category = models.ForeignKey(Category, null=True, on_delete=models.SET_NULL)
value = models.DecimalField(decimal_places=2, max_digits=10, default=0, validators=[validate_positive_number,])

def __str__(self):
return f'{self.title}'

def tag_value(self):
return f'{self.value} {CURRENCY}'

def tag_category(self):
return f'{self.category.title}'

Lets explain now. The validate_positive_number ensures that our products will have positive price. The reason we created the Category model is for later use of filtering the products. And when you see a function on model starts with tag_ , will always return a simply presentation string which is very helpfull later when we need to create json data etc.

Now is time for create the API.

On Products folder add a new folder called api, and inside this folder create two files, the serializers.py and views.py. On serializers.py we will add the serializers as you can figure and is a shortcut provided from rest framework that give us the ability to represent easy the data from models. Lets see them .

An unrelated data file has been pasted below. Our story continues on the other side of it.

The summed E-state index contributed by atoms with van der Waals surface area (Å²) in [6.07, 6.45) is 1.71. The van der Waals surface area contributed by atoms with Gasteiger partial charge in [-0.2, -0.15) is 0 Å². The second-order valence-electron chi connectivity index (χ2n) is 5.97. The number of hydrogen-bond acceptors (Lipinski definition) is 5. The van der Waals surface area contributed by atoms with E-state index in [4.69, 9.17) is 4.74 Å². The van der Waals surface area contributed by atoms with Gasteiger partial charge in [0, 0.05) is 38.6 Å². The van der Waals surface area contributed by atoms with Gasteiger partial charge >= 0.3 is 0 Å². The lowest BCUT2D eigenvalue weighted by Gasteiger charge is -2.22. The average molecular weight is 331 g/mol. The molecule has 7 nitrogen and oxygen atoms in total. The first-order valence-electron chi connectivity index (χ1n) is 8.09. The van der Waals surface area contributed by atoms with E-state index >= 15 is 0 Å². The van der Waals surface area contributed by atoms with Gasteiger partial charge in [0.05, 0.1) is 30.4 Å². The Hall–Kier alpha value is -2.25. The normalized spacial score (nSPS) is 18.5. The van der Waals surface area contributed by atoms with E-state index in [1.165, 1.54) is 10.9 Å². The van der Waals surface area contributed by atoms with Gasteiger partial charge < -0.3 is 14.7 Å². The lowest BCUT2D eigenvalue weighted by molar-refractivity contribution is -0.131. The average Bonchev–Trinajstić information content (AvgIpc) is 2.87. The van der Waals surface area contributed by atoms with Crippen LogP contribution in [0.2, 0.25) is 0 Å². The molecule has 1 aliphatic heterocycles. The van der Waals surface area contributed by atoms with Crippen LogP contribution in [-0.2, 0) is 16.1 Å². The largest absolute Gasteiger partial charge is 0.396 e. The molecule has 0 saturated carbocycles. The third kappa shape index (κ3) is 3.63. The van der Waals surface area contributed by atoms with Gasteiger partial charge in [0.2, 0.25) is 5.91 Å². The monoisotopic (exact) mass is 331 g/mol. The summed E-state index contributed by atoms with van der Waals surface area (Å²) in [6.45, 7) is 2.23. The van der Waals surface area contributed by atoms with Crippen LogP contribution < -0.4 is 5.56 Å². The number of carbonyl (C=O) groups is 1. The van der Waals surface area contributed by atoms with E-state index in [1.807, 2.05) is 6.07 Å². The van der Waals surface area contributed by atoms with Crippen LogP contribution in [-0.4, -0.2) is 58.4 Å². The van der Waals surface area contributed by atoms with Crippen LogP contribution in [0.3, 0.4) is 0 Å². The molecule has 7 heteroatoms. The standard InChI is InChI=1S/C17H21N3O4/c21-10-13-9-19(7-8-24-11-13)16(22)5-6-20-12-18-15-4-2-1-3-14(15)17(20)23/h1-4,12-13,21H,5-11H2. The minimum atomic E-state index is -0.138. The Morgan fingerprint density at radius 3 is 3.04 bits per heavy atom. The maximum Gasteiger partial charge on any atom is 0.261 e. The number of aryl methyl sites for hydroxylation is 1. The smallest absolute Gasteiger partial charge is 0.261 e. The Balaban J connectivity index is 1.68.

from rest_framework import serializers
from products.models import Product, Category


class ProductListSerializer(serializers.ModelSerializer):
url = serializers.HyperlinkedIdentityField(view_name='product_detail', read_only=True)

class Meta:
model = Product
fields = ['id', 'title', 'value', 'category', 'active', 'tag_category', 'tag_value', 'url']


class ProductDetailSerializer(serializers.ModelSerializer):

class Meta:
model = Product
fields = ['id', 'title', 'value', 'category', 'tag_category', 'tag_value']


class CategoryListSerializer(serializers.ModelSerializer):

class Meta:
model = Category